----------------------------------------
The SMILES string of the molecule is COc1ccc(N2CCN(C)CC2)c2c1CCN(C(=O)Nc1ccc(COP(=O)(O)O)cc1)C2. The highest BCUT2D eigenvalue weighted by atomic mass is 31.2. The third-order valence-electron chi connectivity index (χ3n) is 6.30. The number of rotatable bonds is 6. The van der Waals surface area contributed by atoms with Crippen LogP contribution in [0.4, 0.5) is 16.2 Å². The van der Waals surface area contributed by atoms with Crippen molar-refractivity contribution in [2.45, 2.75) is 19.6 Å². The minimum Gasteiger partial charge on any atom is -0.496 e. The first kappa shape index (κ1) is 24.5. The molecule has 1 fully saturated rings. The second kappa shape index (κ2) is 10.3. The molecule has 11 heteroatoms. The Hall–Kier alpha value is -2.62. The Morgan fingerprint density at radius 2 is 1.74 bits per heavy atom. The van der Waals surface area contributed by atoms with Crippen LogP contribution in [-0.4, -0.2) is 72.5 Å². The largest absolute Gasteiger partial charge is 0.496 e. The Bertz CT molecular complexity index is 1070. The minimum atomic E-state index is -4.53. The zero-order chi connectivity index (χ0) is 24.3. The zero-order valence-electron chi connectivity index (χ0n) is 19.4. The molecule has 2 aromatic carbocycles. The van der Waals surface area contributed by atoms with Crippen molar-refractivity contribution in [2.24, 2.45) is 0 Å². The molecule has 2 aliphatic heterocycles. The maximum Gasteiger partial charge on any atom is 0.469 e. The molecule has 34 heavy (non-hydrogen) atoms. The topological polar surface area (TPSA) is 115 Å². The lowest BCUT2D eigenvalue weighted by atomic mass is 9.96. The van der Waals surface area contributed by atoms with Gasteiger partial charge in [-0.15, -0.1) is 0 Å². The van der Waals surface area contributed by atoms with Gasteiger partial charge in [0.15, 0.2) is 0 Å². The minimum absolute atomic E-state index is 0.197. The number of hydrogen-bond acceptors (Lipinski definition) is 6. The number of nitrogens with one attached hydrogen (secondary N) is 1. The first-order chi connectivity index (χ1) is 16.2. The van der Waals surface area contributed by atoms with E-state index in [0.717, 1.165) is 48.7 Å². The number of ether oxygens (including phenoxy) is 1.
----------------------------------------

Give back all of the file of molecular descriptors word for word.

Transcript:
The SMILES string of the molecule is COc1ccc(N2CCN(C)CC2)c2c1CCN(C(=O)Nc1ccc(COP(=O)(O)O)cc1)C2. The highest BCUT2D eigenvalue weighted by atomic mass is 31.2. The third-order valence-electron chi connectivity index (χ3n) is 6.30. The number of rotatable bonds is 6. The van der Waals surface area contributed by atoms with Crippen LogP contribution in [0.4, 0.5) is 16.2 Å². The van der Waals surface area contributed by atoms with Crippen molar-refractivity contribution in [2.45, 2.75) is 19.6 Å². The minimum Gasteiger partial charge on any atom is -0.496 e. The first kappa shape index (κ1) is 24.5. The molecule has 1 fully saturated rings. The second kappa shape index (κ2) is 10.3. The molecule has 11 heteroatoms. The Hall–Kier alpha value is -2.62. The Morgan fingerprint density at radius 2 is 1.74 bits per heavy atom. The van der Waals surface area contributed by atoms with Crippen LogP contribution in [-0.4, -0.2) is 72.5 Å². The largest absolute Gasteiger partial charge is 0.496 e. The Bertz CT molecular complexity index is 1070. The minimum atomic E-state index is -4.53. The zero-order chi connectivity index (χ0) is 24.3. The zero-order valence-electron chi connectivity index (χ0n) is 19.4. The molecule has 2 aromatic carbocycles. The van der Waals surface area contributed by atoms with Crippen molar-refractivity contribution in [2.24, 2.45) is 0 Å². The molecule has 2 aliphatic heterocycles. The maximum Gasteiger partial charge on any atom is 0.469 e. The molecule has 34 heavy (non-hydrogen) atoms. The topological polar surface area (TPSA) is 115 Å². The lowest BCUT2D eigenvalue weighted by atomic mass is 9.96. The van der Waals surface area contributed by atoms with Gasteiger partial charge in [-0.15, -0.1) is 0 Å². The van der Waals surface area contributed by atoms with Gasteiger partial charge in [0.15, 0.2) is 0 Å². The minimum absolute atomic E-state index is 0.197. The number of hydrogen-bond acceptors (Lipinski definition) is 6. The number of nitrogens with one attached hydrogen (secondary N) is 1. The first-order chi connectivity index (χ1) is 16.2. The van der Waals surface area contributed by atoms with E-state index in [0.717, 1.165) is 48.7 Å². The number of ether oxygens (including phenoxy) is 1.